Taking Care of Your Back at Work

Having back pain at work is fairly common. But there are ways to adjust your workspace and habits that may ease the pain.

By Emily Gurnon, Contributing Writer

According to the National Institutes of Health, about one-fourth of U.S. adults experience at least one day of back pain in a three-month period. It is one of our society’s most common medical problems.

A good place to start with preventing back pain is through regular exercise, weight management, and, if you smoke — quit. Talk to your doctor before starting an exercise program or changing your physical activity.

You might think that the people who do heavy lifting on the job are most likely to suffer from back problems. But back pain is actually as common among workers who sit for a long time each day.

If your job demands sitting for a long period of time each day, there are things you can do to that may prevent back pain.

Start with a good chair
Your chair should be a quality swivel chair that lets you work without constantly twisting your back. It should have an adjustable seat, back rest and arm rests. It should have good support for your lower back, or lumbar area. A pillow or rolled-up towel can provide more lumbar support. A chair with a seat that tilts forward is particularly helpful.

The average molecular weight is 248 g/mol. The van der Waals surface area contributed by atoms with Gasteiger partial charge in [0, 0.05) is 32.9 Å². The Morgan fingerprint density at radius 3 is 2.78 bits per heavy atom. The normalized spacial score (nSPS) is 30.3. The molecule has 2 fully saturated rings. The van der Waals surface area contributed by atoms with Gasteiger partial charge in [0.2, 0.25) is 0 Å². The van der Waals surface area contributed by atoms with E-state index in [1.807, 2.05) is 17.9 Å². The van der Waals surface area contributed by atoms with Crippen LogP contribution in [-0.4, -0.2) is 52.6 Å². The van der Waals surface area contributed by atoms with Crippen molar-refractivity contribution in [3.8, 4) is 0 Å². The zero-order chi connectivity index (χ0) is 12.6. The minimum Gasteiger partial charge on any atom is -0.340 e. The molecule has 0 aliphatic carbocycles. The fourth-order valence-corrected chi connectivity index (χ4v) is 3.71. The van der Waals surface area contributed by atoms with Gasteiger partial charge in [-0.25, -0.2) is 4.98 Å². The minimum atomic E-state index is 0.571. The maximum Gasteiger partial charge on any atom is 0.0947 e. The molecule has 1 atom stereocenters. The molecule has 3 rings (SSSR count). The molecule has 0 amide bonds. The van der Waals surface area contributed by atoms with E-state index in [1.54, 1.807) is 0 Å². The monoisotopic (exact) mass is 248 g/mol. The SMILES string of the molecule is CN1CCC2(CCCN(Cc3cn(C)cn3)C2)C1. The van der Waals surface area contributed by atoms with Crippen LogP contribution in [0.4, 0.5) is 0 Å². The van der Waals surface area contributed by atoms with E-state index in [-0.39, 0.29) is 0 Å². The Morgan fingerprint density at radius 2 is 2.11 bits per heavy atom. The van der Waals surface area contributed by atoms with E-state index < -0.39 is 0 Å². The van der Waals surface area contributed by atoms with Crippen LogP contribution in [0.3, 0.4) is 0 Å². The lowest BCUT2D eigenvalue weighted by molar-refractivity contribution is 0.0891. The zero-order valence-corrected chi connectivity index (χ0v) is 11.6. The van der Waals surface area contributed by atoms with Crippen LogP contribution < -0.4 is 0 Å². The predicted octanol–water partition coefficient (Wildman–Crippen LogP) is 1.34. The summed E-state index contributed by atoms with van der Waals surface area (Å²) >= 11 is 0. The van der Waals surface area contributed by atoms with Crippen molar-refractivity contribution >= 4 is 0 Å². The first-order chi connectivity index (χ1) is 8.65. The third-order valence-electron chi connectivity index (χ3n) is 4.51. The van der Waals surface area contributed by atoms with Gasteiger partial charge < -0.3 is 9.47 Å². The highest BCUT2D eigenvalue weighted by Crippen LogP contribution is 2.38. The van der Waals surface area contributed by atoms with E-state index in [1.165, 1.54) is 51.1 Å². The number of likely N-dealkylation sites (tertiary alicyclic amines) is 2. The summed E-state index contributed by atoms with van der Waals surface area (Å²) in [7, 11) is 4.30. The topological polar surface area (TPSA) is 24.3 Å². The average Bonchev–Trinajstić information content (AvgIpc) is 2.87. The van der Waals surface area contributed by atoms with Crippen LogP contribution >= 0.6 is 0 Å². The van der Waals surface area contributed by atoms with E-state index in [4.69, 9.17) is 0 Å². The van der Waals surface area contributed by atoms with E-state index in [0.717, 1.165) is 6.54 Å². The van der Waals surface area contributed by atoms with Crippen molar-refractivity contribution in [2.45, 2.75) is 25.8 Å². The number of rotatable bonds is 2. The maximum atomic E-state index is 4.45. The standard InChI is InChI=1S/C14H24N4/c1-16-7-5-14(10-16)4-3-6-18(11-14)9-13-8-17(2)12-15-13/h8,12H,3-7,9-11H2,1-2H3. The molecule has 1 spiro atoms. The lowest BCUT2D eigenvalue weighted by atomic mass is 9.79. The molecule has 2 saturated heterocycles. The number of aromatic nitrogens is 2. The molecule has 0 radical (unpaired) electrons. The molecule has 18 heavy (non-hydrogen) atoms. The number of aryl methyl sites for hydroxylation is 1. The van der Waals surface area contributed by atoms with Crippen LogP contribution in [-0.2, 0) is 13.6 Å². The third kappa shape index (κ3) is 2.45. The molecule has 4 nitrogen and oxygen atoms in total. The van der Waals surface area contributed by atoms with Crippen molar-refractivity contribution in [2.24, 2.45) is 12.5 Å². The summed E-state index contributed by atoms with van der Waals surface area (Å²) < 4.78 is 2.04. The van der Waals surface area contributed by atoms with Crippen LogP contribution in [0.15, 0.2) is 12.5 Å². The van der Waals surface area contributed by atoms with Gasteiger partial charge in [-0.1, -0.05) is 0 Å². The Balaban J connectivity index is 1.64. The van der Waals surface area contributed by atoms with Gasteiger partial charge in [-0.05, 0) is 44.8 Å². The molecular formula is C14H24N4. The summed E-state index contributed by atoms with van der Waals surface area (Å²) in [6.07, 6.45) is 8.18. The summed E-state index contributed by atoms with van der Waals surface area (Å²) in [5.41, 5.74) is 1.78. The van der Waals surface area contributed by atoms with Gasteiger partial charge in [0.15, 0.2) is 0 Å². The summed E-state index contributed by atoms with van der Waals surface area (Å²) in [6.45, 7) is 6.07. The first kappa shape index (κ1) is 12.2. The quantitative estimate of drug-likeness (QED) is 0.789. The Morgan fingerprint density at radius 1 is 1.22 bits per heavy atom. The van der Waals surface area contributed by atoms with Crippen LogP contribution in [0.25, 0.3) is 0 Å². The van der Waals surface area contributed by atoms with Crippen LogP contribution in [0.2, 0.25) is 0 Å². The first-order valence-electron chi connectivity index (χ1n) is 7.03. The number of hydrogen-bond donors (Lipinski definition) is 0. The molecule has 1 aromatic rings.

When sitting, your thighs should be parallel to the floor. Your knees should be about even with your hips.

Your workstation
Your desk or other work surface should be at a comfortable height for you. Adjust it so it is about elbow height, if you do light duty work.

Your computer should be close enough that you don’t have to twist often. When you lean forward at your desk, bend at the hips. Don’t round your lower back. This will keep it in proper alignment.

Organize your desk so the objects you use most often are closest to you.

Stashing things under the desk? It might be time to pick up. You need room to stretch your legs.

If you have to sit for long periods of time, put your feet on a low stool.

Whether you’re sitting or standing at work, don’t slouch. Your back supports your weight best when it’s not curved.

Get up and move
Walk around when you can take a break. Visit co-workers across the room rather than sending an email. This helps gently stretch muscles, relieving tension.

Wear comfortable, low-heeled shoes.

If you have a space to use it in, bring a yoga mat to work. Do some invigorating stretches during breaks.